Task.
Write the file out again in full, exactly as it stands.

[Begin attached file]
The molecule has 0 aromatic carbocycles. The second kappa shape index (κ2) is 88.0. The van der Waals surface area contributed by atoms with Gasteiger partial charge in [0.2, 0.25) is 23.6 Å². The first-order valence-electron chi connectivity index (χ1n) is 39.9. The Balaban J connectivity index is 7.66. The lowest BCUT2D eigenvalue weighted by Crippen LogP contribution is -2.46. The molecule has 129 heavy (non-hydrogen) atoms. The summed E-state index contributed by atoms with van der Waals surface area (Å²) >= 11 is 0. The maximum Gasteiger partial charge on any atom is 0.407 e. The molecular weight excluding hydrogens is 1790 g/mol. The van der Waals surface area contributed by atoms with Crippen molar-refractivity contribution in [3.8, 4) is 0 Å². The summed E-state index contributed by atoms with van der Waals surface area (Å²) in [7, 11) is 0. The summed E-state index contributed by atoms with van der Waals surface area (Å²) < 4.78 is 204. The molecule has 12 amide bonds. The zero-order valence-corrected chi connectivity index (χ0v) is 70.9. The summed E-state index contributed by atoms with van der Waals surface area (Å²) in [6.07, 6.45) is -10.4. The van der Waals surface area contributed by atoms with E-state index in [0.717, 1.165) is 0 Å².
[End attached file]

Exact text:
The molecule has 0 aromatic carbocycles. The second kappa shape index (κ2) is 88.0. The van der Waals surface area contributed by atoms with Gasteiger partial charge in [0.2, 0.25) is 23.6 Å². The first-order valence-electron chi connectivity index (χ1n) is 39.9. The Balaban J connectivity index is 7.66. The lowest BCUT2D eigenvalue weighted by Crippen LogP contribution is -2.46. The molecule has 129 heavy (non-hydrogen) atoms. The summed E-state index contributed by atoms with van der Waals surface area (Å²) >= 11 is 0. The maximum Gasteiger partial charge on any atom is 0.407 e. The molecular weight excluding hydrogens is 1790 g/mol. The van der Waals surface area contributed by atoms with Crippen molar-refractivity contribution in [3.8, 4) is 0 Å². The summed E-state index contributed by atoms with van der Waals surface area (Å²) in [7, 11) is 0. The summed E-state index contributed by atoms with van der Waals surface area (Å²) < 4.78 is 204. The molecule has 12 amide bonds. The zero-order valence-corrected chi connectivity index (χ0v) is 70.9. The summed E-state index contributed by atoms with van der Waals surface area (Å²) in [6.07, 6.45) is -10.4. The van der Waals surface area contributed by atoms with E-state index in [0.717, 1.165) is 0 Å².